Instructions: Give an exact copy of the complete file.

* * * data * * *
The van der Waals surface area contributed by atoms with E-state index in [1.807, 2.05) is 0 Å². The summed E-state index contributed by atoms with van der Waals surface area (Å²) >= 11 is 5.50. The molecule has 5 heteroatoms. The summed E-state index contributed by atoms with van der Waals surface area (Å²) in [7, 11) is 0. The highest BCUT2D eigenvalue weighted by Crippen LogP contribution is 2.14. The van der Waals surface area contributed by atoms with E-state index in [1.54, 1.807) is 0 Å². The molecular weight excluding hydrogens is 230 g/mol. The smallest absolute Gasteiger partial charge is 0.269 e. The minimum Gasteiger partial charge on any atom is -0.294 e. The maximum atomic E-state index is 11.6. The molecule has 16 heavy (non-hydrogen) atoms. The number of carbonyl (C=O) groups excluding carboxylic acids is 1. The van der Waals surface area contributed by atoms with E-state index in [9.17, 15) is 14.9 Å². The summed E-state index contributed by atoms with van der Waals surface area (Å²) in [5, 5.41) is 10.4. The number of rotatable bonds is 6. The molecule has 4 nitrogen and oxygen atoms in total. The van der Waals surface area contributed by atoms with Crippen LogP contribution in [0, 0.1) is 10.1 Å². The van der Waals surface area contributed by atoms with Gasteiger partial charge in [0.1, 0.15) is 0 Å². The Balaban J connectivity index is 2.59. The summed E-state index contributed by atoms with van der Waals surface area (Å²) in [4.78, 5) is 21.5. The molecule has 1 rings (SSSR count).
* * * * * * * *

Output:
The van der Waals surface area contributed by atoms with E-state index in [1.807, 2.05) is 0 Å². The summed E-state index contributed by atoms with van der Waals surface area (Å²) >= 11 is 5.50. The molecule has 5 heteroatoms. The summed E-state index contributed by atoms with van der Waals surface area (Å²) in [7, 11) is 0. The highest BCUT2D eigenvalue weighted by Crippen LogP contribution is 2.14. The van der Waals surface area contributed by atoms with E-state index in [1.54, 1.807) is 0 Å². The molecular weight excluding hydrogens is 230 g/mol. The smallest absolute Gasteiger partial charge is 0.269 e. The minimum Gasteiger partial charge on any atom is -0.294 e. The maximum atomic E-state index is 11.6. The molecule has 16 heavy (non-hydrogen) atoms. The number of carbonyl (C=O) groups excluding carboxylic acids is 1. The van der Waals surface area contributed by atoms with E-state index in [9.17, 15) is 14.9 Å². The summed E-state index contributed by atoms with van der Waals surface area (Å²) in [5, 5.41) is 10.4. The number of rotatable bonds is 6. The molecule has 4 nitrogen and oxygen atoms in total. The van der Waals surface area contributed by atoms with Crippen LogP contribution in [0, 0.1) is 10.1 Å². The van der Waals surface area contributed by atoms with Gasteiger partial charge in [0.1, 0.15) is 0 Å². The Balaban J connectivity index is 2.59. The summed E-state index contributed by atoms with van der Waals surface area (Å²) in [4.78, 5) is 21.5. The molecule has 1 rings (SSSR count).